This post at Crooked Timber sparked an interesting and only intermittently acrimonious debate about whether religious belief is inherently irrational or self-contradictory, and how best to combat religious reactionaries. I got stuck in and ended up essentially playing a Christian on the Internet, despite not being one in real life. It was an interesting debate, though, and really made me think. Here are some of my comments. (Italics are other people’s comments; I’ve included links to their original comments as well as to mine.) Discussion centred on four inter-related topics:
- the relationship of faith and practice (and by extension the relative importance of the two)
- the truth-status of religious claims (if someone believes that Jesus was the son of God, are they committed to believing that someone who doesn’t believe that is wrong?)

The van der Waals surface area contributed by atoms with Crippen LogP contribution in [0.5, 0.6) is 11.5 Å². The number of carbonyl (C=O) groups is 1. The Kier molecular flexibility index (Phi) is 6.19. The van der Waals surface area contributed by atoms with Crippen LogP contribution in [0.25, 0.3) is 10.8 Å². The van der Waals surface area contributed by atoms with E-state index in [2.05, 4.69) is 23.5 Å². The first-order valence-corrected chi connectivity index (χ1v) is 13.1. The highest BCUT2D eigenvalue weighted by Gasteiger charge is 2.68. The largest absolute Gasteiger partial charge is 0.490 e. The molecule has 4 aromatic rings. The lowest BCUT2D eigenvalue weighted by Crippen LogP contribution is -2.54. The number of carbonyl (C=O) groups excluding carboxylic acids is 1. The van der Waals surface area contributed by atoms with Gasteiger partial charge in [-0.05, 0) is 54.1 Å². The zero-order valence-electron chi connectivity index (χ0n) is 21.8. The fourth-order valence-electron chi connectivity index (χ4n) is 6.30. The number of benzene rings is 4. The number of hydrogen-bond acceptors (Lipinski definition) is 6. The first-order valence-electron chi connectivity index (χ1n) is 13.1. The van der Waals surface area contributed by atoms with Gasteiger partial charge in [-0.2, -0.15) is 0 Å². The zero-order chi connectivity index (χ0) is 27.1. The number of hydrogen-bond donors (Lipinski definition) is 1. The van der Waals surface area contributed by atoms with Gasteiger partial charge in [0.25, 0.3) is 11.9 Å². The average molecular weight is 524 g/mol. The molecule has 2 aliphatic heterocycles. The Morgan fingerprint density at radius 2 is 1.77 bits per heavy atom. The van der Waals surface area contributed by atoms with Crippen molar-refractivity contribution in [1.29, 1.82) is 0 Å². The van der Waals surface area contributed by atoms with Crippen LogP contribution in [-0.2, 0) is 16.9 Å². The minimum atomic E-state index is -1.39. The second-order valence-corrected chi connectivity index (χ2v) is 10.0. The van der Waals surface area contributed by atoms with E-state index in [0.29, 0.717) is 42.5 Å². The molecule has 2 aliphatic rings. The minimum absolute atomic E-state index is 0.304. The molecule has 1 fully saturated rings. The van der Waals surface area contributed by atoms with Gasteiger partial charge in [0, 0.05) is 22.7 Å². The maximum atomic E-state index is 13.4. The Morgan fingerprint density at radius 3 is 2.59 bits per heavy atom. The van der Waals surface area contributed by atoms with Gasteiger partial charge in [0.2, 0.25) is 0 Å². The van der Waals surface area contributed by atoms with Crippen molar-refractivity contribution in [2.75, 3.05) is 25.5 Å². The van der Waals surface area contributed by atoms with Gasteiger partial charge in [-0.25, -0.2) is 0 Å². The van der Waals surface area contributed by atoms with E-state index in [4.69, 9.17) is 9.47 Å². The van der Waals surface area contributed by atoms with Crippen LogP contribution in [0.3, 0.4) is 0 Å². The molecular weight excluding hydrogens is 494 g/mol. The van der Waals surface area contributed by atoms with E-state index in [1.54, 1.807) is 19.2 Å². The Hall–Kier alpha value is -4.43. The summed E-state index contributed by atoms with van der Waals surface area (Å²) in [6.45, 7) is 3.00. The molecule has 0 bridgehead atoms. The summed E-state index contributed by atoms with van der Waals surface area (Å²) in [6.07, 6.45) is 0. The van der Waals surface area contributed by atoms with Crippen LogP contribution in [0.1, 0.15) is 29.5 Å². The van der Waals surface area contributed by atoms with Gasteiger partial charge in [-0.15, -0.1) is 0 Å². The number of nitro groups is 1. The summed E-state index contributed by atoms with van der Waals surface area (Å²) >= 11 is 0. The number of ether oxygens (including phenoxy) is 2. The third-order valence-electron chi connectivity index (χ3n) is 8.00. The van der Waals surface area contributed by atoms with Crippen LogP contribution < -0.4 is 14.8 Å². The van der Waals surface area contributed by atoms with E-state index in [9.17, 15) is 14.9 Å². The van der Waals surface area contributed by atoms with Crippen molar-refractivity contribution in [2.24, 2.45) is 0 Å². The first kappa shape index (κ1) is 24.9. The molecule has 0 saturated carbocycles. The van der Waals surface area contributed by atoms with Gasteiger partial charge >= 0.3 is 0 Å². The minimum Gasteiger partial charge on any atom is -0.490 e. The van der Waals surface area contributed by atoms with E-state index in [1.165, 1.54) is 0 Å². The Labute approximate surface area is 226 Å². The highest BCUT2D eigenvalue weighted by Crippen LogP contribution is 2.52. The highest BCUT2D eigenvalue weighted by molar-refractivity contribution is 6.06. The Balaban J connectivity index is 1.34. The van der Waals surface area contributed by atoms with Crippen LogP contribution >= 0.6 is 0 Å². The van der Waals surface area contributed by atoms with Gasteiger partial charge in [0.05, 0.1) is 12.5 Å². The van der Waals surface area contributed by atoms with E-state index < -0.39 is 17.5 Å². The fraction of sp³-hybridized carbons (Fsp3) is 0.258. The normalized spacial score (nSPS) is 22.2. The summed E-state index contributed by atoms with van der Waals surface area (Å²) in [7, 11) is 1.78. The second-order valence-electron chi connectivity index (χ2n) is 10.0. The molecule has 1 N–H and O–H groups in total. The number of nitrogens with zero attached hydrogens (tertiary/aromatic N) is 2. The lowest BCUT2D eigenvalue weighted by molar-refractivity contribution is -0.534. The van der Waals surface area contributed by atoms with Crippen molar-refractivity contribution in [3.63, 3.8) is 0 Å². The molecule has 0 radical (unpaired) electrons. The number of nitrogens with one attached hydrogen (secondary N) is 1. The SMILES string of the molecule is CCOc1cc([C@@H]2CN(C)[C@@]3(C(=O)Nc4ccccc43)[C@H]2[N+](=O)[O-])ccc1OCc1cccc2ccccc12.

- whether beliefs grounded in faith set themselves above rational argument, so that a Christian can always end the debate by saying “it’s what I believe“; and
- whether reactionary claims made in the name of religion are a good reason for arguing against religion, or (as I argued) a good reason for not doing so.
It’s a bit of a comment-dump – or rather, it is a comment-dump, slightly rearranged – but parts of it may prove interesting.
1. Who are these people and why do they do it?
2. Do they really believe all that stuff?
3. You can’t argue with a Christian – or can you?
4. What about the bad guys?
To round it off I’ll just borrow a couple of other people’s comments, this time presented without any editing.